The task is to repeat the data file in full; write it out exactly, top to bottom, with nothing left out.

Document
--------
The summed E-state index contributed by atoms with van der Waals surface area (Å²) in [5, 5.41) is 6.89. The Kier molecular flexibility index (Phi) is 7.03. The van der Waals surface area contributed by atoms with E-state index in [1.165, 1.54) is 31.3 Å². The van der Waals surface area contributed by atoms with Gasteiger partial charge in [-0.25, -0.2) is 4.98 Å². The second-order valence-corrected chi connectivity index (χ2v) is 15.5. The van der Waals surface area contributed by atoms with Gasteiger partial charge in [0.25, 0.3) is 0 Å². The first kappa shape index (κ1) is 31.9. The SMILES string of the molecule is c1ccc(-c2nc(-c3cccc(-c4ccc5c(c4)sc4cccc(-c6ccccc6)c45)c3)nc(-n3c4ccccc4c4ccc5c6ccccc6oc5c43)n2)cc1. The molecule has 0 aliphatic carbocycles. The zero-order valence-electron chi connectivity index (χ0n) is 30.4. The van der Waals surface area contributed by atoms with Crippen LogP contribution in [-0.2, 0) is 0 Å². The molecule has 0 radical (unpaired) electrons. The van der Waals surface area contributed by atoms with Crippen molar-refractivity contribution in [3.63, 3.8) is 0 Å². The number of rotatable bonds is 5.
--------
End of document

The summed E-state index contributed by atoms with van der Waals surface area (Å²) in [5, 5.41) is 6.89. The Kier molecular flexibility index (Phi) is 7.03. The van der Waals surface area contributed by atoms with E-state index in [1.165, 1.54) is 31.3 Å². The van der Waals surface area contributed by atoms with Gasteiger partial charge in [-0.25, -0.2) is 4.98 Å². The second-order valence-corrected chi connectivity index (χ2v) is 15.5. The van der Waals surface area contributed by atoms with Gasteiger partial charge in [0.25, 0.3) is 0 Å². The first kappa shape index (κ1) is 31.9. The SMILES string of the molecule is c1ccc(-c2nc(-c3cccc(-c4ccc5c(c4)sc4cccc(-c6ccccc6)c45)c3)nc(-n3c4ccccc4c4ccc5c6ccccc6oc5c43)n2)cc1. The molecule has 0 aliphatic carbocycles. The zero-order valence-electron chi connectivity index (χ0n) is 30.4. The van der Waals surface area contributed by atoms with Crippen LogP contribution in [-0.2, 0) is 0 Å². The molecule has 0 radical (unpaired) electrons. The van der Waals surface area contributed by atoms with Crippen molar-refractivity contribution in [3.63, 3.8) is 0 Å². The number of rotatable bonds is 5.